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cooking with salsa

post #1 of 16
Thread Starter 
Bought a few bottles of Great Value salsa from Walmart for corn chips. Salsa turned out to be rather good, thick and not runny like lot of brands are. Roasted corn & Black Bean and Restaurant Style Salsa, roasted corn is very good. I cooked chicken in salsa once so was wondering how else can it be used besides frying chicken breast init.
post #2 of 16
Top sandwiches, scramble it with eggs, toss with pasta, use it as a dressing in salads, top a baked potato with it.

"You are what you eat, so don't be fast, cheap, easy, or fake."

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"You are what you eat, so don't be fast, cheap, easy, or fake."

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post #3 of 16

I would stay away from the bottled/jarred products, and make it fresh, i.e. pico with fresh tomatoes, avocado, mango, strawberries or watermelon.  Add cilantro and fresh lime juice & red onion.   Serve over seafood or fish tacos.

post #4 of 16
Quote:
Originally Posted by Cerise View Post
 

I would stay away from the bottled/jarred products, and make it fresh, i.e. pico with fresh tomatoes, avocado, mango, strawberries or watermelon.  Add cilantro and fresh lime juice & red onion.   Serve over seafood or fish tacos.

 

I agree, I never touch the bottled stuff myself since salsa is one of the simplest things to make, no cooking involved lol.  But in this case it seems the OP is already stuck with a bunch of bottles.  OP you could return it and get your money back!

"You are what you eat, so don't be fast, cheap, easy, or fake."

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"You are what you eat, so don't be fast, cheap, easy, or fake."

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post #5 of 16
I use bottled salsa. It can be quite good. My friend is a fan of that corn and bean salsa. My favorite is arriba roasted salsa. If I can't get that then La Victoria thick and chunky.

I use it more as a garnish than a cooking aid.
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Palace of the Brine -- "I hear the droning in the shrine of the sea monkeys." Saltair
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post #6 of 16
I keep salsa on hand , when I want a few chips I'm not going through the hassle of making salsa. Some are good, others not so.

I made snapper Veracruz a while back just added a pepper, onion, olives & capers to some Safeway brand black bean & corn salsa, turned out quite good for something quick.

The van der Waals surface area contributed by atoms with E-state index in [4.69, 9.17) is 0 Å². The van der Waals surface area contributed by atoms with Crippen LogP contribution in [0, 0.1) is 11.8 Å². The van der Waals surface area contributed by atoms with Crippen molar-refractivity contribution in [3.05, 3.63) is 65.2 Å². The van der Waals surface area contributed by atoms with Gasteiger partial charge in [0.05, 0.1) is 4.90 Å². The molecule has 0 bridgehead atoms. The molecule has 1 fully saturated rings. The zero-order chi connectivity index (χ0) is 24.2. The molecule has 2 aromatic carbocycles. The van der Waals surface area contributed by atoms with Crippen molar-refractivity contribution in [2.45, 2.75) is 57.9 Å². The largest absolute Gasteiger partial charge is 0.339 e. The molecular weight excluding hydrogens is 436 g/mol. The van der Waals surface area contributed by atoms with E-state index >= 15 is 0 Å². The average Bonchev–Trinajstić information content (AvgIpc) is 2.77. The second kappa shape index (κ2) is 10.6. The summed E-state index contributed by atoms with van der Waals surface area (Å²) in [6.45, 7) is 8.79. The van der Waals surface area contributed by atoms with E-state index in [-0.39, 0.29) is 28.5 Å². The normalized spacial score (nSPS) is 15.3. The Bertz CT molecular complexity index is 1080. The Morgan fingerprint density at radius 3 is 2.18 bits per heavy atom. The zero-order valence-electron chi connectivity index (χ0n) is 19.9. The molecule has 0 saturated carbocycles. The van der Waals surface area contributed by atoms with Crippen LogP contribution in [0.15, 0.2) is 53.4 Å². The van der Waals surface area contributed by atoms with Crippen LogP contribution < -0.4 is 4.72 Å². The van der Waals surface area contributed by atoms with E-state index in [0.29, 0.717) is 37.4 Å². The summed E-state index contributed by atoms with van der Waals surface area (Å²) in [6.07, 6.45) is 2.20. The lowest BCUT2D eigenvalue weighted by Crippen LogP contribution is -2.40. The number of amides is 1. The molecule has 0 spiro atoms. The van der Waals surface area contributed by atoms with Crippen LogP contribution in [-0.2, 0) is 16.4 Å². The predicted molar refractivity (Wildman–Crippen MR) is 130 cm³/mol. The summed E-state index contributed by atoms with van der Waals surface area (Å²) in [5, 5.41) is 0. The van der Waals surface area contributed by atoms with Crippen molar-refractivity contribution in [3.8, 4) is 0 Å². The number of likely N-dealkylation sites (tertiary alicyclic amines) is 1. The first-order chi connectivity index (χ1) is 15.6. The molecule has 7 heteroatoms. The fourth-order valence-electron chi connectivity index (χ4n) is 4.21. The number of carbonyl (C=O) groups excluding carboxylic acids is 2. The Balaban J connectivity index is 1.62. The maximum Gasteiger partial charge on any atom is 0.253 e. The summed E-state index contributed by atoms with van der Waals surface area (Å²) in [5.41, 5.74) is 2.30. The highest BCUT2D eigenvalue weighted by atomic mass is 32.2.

post #7 of 16

In my neck of the woods, Salsa and Pico de Gallo are two different things. Salsa is prepared sometimes cooked or roasted. It's more of a liquid base of Pico ingredients with garlic and so on. Mine is actually strained with no chunks. I like to roast Hatch when in season and make salsa. I prefer green salsa when making it super hot.. It's common here to keep bottled salsa around. I like Arriba.

Pico is usually just Fresh chopped tom,onions,jalapenos,cilantro. It's usually whipped up before a meal and used on just about anything almost daily.

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FOR YEARS I LIVED TO WORK! NOW I WORK TO LIVE!
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post #8 of 16
post #9 of 16

You can make a vinaigrette with it You can also flambe some tequila, add some stock and salsa, reduce and finish with butter for a sauce for chicken, shrimp, fish, etc.

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Wisdom comes with age, but sometimes age comes alone.
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post #10 of 16
Atop some grilled fish marinaded in Italian dressing, with some poached shrimp
post #11 of 16

For breakfast we like to poach eggs in salsa.

post #12 of 16
Quote:
Originally Posted by Cerise View Post
 

I would stay away from the bottled/jarred products, and make it fresh, i.e. pico with fresh tomatoes, avocado, mango, strawberries or watermelon.  Add cilantro and fresh lime juice & red onion.   Serve over seafood or fish tacos.


Couldn't agree more, having that mix over tacos can make or break it.

post #13 of 16

Bottle or jarred products must be "canned."  By definition that means bringing them to a temperature of at least 240 deg F which changes the nature of many ingredients, including tomato based ingredients.  It can actually hve a positive effect on some ingredients, including many of those based on hot or spicy flavorings.

 

TRIVIA:  The word "salsa"  is both an Italian and a Spanish word and in both cases it simply means "sauce."  No tomatoes, not hot pepppers are required.  It applies equally to pan sauce, hollandaise, bernaise, salsa verde etc..  

post #14 of 16
Quote:
Originally Posted by jlh2003 View Post

Atop some grilled fish marinaded in Italian dressing, with some poached shrimp

Just curious....won't the acid in a vinaigrette (Italian dressing) cook the fish past cerviche and into mush?
The cotton farmer (hubs #2) ruined a few lbs of gorgeous shrimp, just off the boat, with this treatment.
I tried my best and managed to gag a couple down but that was it lol.
Did he just leave it sitting too long?

mimi
post #15 of 16
Quote:
Originally Posted by flipflopgirl View Post

Just curious....won't the acid in a vinaigrette (Italian dressing) cook the fish past cerviche and into mush?
The cotton farmer (hubs #2) ruined a few lbs of gorgeous shrimp, just off the boat, with this treatment.
I tried my best and managed to gag a couple down but that was it lol.
Did he just leave it sitting too long?

mimi

My guess would be yes he left it sitting to long, when I do it its more of a coating, I only let it sit 5-10mins at most 15-20 in the Italian dressing.
post #16 of 16
Thanks.
Just one of many reasons I switched the farmer out for the fisherman lol.

mimi
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